The Other Side: Foreign Policy


graphic by Yasmin Haq

The topic of foreign policy has exploded since the assassination of Qasem Soleimani. The Jan. 3 drone strike on Baghdad International Airport that killed the Iranian war general was authorized by President Donald Trump, making it a hot topic in politics. 

The media has covered the assassination as being largely Republican-supported, and many did approve of the action; however, it does go against some core Republican beliefs regarding foreign policy. 

One common foreign policy view among Republicans is non-interventionism. Those with this mindset would rather the U.S. stay focused on what is happening within its own borders instead of intervening in other country’s affairs. This viewpoint aligns with the very common Republican-supported concept of smaller federal government. In history, non-interventionism has been equated with Republican disapproval of the U.S. entering Woodrow Wilson’s League of Nations and opposing entry to WWII until the country was provoked by the attacks on Pearl Harbor.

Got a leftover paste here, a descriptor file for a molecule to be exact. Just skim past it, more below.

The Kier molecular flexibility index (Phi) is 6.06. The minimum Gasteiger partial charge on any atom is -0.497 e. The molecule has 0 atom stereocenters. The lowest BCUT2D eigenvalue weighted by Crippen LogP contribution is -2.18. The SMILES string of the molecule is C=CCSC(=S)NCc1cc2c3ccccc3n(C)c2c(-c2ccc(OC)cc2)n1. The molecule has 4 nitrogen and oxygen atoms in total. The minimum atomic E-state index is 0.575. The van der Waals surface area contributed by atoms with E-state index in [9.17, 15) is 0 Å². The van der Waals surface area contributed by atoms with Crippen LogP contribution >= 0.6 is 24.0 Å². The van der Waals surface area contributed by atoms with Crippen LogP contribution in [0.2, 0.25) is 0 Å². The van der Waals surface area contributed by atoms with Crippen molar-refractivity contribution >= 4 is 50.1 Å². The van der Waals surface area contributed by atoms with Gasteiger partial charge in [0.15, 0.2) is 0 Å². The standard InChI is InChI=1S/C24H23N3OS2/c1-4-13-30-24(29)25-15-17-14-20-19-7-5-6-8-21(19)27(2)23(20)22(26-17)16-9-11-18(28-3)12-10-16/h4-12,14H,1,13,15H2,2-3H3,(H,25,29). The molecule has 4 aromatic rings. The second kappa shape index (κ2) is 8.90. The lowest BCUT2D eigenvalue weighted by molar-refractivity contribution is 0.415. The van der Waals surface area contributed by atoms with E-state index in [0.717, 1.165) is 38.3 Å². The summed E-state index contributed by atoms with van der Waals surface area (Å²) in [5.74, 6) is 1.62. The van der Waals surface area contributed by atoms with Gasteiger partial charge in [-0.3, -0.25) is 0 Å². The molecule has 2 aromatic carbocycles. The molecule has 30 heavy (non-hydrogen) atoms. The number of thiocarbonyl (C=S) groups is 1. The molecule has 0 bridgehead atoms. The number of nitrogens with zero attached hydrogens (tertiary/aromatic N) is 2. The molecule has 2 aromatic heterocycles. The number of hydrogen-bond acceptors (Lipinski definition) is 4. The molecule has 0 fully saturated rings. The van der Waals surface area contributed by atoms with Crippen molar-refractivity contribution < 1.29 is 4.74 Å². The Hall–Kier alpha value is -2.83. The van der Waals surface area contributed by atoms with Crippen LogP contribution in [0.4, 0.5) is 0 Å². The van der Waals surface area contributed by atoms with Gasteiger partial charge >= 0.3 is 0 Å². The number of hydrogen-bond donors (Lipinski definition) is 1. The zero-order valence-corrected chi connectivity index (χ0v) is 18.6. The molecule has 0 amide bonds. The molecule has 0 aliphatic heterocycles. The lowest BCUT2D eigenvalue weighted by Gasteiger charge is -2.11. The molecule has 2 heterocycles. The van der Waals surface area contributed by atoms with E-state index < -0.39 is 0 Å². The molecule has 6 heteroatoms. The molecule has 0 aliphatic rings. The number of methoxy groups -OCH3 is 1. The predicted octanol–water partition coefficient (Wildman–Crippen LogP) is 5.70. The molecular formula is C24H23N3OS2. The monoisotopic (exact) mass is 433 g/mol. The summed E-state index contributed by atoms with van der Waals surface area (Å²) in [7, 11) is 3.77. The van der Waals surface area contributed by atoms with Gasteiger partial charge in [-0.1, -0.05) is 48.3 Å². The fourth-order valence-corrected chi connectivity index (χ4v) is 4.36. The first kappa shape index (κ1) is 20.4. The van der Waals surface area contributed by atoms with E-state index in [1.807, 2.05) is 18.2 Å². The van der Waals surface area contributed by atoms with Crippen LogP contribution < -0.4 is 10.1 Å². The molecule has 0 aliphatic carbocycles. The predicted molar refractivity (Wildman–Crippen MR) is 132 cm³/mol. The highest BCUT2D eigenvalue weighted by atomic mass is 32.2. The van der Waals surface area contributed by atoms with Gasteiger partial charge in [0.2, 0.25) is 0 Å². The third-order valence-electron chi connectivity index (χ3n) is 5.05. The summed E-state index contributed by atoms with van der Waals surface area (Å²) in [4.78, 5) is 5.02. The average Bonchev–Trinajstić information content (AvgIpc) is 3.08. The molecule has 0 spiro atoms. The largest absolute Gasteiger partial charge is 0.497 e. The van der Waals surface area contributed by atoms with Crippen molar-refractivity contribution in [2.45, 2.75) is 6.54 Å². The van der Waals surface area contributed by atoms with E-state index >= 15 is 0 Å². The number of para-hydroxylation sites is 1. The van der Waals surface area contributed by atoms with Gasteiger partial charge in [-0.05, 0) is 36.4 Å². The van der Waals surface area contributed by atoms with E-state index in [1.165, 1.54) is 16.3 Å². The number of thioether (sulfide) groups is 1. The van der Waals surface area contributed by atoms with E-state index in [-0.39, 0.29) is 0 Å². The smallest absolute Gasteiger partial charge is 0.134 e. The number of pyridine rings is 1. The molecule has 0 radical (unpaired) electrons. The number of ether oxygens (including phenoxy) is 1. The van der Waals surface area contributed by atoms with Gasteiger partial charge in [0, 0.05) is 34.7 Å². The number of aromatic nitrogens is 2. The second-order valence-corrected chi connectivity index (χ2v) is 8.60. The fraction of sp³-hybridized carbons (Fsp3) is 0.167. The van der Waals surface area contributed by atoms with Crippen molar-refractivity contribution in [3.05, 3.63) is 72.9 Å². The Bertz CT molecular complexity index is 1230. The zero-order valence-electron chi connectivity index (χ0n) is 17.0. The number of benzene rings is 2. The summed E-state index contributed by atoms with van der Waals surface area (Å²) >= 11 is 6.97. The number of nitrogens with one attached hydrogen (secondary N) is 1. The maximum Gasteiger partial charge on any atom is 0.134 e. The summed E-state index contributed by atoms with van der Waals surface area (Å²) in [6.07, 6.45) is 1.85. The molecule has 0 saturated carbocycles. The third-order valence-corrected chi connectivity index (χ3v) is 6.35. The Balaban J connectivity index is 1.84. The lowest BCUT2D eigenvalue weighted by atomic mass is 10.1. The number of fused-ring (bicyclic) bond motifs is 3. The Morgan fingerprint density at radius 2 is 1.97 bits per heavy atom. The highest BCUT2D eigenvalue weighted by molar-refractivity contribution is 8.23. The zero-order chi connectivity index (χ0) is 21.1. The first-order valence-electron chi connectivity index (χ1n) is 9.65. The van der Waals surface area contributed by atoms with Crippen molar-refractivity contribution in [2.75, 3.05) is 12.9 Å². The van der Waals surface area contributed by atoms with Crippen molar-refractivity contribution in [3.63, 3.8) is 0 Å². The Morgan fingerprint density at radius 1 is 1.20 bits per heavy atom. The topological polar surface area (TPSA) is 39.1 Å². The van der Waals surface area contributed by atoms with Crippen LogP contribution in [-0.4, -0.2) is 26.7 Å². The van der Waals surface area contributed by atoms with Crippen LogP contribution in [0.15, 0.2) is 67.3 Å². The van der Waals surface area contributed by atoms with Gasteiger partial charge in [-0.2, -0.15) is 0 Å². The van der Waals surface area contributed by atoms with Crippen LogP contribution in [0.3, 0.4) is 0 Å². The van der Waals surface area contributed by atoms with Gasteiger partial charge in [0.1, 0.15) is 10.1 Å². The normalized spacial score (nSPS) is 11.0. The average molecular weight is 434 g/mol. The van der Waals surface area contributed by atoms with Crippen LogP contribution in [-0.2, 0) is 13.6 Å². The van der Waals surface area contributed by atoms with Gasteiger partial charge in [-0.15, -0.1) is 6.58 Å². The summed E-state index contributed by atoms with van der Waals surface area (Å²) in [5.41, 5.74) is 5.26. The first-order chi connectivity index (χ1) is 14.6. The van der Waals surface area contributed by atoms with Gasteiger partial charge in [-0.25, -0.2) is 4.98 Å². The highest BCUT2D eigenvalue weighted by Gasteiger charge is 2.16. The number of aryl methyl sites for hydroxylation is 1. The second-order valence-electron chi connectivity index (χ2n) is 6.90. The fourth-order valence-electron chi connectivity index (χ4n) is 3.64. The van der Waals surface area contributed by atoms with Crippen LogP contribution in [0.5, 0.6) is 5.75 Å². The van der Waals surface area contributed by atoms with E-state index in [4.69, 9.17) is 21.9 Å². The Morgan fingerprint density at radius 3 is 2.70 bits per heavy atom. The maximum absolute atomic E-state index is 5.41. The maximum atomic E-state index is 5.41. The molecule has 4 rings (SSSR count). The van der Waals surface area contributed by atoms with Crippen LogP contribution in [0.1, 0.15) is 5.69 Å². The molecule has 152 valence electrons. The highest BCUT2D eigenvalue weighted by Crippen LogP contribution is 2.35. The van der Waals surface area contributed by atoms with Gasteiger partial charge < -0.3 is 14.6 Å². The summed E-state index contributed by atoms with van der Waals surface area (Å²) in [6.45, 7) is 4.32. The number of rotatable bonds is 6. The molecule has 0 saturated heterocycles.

A contrasting majority of Republicans believe the U.S. has a responsibility in maintaining global order and promoting democracy abroad. This view is normally backed with the idea of American exceptionalism, which means these people believe America is a great country, and its support of liberty and democracy are the best and most moral structure for a country to have. This idea extends to believing the U.S. should encourage and support the establishment of democratic governments around the world, the biggest example of which is the unwavering Republican support of Israel. 

While Trump’s recent actions do go against non-interventionist ideals, many Republicans approve of his decisions because his stances have been transparent since his election. For one, he openly criticized the Obama administration for its negotiations with Iran regarding nuclear weapons. Because of this, it was no surprise when Trump withdrew the U.S. from the Joint Comprehensive Plan of Action because he believed it was too lax in restricting Iran’s nuclear activity. 

Communication outlets have continued to improve since globalization began, making foreign policy increasingly important as communication grows more transparent. There are a lot of different opinions about what the U.S. should involve itself in and why, but foreign policy shouldn’t be a partisan issue. The safety of America and its people shouldn’t depend on political parties, and those in power having discussions and making decisions need to consider this more than ever in the wake of foreign tension.